The subwoofer we had in our home cinema setup died a few weeks ago, so I did my research and found a nice replacement. The only thing I didn’t spot was the fact it never goes into standby if there’s no signal (unlike the old one). I tried using some eco plugs which turn off peripherals when the TV was turned off.. but it learns the TV remote signals, and completely turns the TV off as well.. meaning that you have to hit the power button twice to turn the TV back on; that doesn’t work well with the Harmony all-in-one remote we use.
What I decided to do was buy an Energenie socket, which can be switched on/off wirelessly from a Raspberry Pi. The kit comes with 2 sockets and a transmitter to attach to the GPIO headers on the Pi, and costs about £20.
In my subwoofer scenario I basically want it switched on when the TV is on, and off when the TV is off. The TV has a Chromecast plugged into it which is visible on my local network. If you’ve got a Smart TV on your network, maybe that’ll be visible in the same way. So when the TV/Chromecast appear on the network, we know to switch on the power socket.
Here’s the small Energenie transmitter attached to the GPIO headers on my B+.. it’s pretty tiny and the case I’ve got still fits over the top. Notice the small hole where you can attach an aerial.. if you want extra range, then you’ll need to solder one on.. I added a 135mm wire, since the range I got out of it just wasn’t enough to get from the dining room cupboard to the living room.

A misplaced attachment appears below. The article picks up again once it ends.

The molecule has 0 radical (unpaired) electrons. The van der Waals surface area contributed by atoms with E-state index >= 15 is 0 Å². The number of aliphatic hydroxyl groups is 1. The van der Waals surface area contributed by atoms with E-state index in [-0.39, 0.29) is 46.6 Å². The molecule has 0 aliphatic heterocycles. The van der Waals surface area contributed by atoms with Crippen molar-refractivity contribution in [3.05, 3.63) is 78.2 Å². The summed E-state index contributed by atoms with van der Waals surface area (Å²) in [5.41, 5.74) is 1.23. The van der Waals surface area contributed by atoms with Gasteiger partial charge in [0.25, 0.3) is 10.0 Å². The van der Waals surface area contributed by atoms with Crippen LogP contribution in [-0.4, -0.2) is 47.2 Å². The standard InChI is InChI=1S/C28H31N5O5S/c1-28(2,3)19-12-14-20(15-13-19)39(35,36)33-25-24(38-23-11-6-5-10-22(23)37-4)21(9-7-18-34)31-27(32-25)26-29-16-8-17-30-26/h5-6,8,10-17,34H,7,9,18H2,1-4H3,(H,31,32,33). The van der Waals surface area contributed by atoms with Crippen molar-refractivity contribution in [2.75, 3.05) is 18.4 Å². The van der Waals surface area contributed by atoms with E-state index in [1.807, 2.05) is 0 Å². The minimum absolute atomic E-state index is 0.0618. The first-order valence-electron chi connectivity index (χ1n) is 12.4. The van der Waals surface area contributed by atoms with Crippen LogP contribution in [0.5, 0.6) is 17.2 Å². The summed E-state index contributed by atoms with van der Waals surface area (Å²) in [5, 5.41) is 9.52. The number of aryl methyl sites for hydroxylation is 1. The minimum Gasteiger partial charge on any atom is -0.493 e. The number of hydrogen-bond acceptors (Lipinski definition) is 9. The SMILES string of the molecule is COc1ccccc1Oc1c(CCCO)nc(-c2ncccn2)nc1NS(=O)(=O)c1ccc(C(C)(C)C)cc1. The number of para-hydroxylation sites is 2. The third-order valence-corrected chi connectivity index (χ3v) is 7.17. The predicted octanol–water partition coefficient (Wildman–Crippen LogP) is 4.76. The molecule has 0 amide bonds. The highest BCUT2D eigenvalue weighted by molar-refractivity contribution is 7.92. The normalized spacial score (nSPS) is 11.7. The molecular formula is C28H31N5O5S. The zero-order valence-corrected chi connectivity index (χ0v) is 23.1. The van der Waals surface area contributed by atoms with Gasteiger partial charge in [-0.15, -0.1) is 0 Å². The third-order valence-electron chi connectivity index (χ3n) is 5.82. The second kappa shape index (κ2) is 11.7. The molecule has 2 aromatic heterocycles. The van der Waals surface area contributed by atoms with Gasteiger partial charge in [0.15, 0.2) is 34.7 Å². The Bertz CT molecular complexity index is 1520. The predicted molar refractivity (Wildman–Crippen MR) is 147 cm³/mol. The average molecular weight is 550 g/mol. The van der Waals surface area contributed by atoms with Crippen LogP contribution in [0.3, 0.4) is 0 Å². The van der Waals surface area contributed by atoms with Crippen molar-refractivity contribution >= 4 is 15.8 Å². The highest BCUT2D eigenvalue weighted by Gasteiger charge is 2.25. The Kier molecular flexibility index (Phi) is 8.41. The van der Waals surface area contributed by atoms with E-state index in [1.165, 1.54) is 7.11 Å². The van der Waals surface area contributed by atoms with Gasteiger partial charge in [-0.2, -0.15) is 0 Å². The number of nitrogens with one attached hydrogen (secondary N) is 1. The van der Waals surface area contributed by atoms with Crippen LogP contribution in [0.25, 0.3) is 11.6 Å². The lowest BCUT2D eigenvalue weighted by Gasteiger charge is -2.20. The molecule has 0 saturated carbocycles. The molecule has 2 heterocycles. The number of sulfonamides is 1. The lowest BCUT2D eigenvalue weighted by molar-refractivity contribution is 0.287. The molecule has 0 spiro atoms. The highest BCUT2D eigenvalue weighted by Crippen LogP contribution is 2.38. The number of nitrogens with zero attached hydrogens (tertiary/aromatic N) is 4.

To put this together, we can use the Raspberry Pi Network Spy code I wrote in my previous blog posts on element14;
Raspberry Pi Network Spy – Part 1 – Initial Setup + d/b Schema
Raspberry Pi Network Spy – Part 2 – D/b Setup + PHP for the scanner
All we need is a new PHP page that’ll call one of the functions we’ve already written.. we need a list of the MAC addresses that are currently visible on the network, then check whether the Chromecast is there. Once we know whether the TV/Chromecast is on or off, we then call a Python script that will turn the Energenie socket on/off.
Here’s the PHP;
The Python script could follow the Energenie example script, but there’s actually an even more simple Python package which I’ve used in this project. To install it I did the following;
sudo apt-get install python-pip
sudo pip install energenie
Then I wrote this helper Python script (which we’ll call from PHP) that accepts a couple of parameters, like this callenergenie.py [on|off] [switch_number];
from energenie import switch_on, switch_off
print ‘Please specify arguments like this callenergenie.py [on|off] [switch_number]’
print ‘eg. callenergenie.py on 1’
print ‘eg. callenergenie.py off 2′
on_or_off = sys.argv
which_switch = int(sys.argv)
print ‘Switching on ‘, which_switch
print ‘Switching off ‘, which_switch
Now that we’ve written the PHP & Python, all we need to do is run the PHP every minute to scan the network and do the switching. We’ll do this using another cron job;
*/1 * * * * sudo /usr/bin/php /var/www/arp-chromecast.php
This project of mine has been included in PC Pro magazine, and on one of my favourite tech podcasts, TekThing (at 22min 40sec in the video below)!
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